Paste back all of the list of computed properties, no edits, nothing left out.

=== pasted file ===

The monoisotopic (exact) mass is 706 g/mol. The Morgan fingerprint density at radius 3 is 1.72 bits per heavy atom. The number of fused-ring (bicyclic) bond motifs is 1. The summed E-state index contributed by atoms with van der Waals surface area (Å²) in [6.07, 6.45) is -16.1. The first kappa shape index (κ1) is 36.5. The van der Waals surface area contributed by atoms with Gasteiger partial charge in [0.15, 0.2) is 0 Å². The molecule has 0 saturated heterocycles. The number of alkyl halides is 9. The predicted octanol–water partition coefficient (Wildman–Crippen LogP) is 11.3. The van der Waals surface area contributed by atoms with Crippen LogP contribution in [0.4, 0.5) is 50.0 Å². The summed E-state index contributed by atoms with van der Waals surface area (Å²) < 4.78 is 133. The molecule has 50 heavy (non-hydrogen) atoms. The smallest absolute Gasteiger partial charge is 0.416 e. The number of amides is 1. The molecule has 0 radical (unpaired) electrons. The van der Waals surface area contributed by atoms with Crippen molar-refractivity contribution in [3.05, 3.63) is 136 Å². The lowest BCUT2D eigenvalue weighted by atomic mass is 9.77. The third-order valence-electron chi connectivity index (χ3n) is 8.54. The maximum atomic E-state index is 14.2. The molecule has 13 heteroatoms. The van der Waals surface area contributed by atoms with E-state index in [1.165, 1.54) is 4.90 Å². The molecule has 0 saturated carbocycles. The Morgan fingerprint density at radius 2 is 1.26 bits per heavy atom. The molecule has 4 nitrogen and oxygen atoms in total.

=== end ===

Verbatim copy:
The monoisotopic (exact) mass is 706 g/mol. The Morgan fingerprint density at radius 3 is 1.72 bits per heavy atom. The number of fused-ring (bicyclic) bond motifs is 1. The summed E-state index contributed by atoms with van der Waals surface area (Å²) in [6.07, 6.45) is -16.1. The first kappa shape index (κ1) is 36.5. The van der Waals surface area contributed by atoms with Gasteiger partial charge in [0.15, 0.2) is 0 Å². The molecule has 0 saturated heterocycles. The number of alkyl halides is 9. The predicted octanol–water partition coefficient (Wildman–Crippen LogP) is 11.3. The van der Waals surface area contributed by atoms with Crippen LogP contribution in [0.4, 0.5) is 50.0 Å². The summed E-state index contributed by atoms with van der Waals surface area (Å²) < 4.78 is 133. The molecule has 50 heavy (non-hydrogen) atoms. The smallest absolute Gasteiger partial charge is 0.416 e. The number of amides is 1. The molecule has 0 radical (unpaired) electrons. The van der Waals surface area contributed by atoms with Crippen molar-refractivity contribution in [3.05, 3.63) is 136 Å². The lowest BCUT2D eigenvalue weighted by atomic mass is 9.77. The third-order valence-electron chi connectivity index (χ3n) is 8.54. The maximum atomic E-state index is 14.2. The molecule has 13 heteroatoms. The van der Waals surface area contributed by atoms with E-state index in [1.165, 1.54) is 4.90 Å². The molecule has 0 saturated carbocycles. The Morgan fingerprint density at radius 2 is 1.26 bits per heavy atom. The molecule has 4 nitrogen and oxygen atoms in total.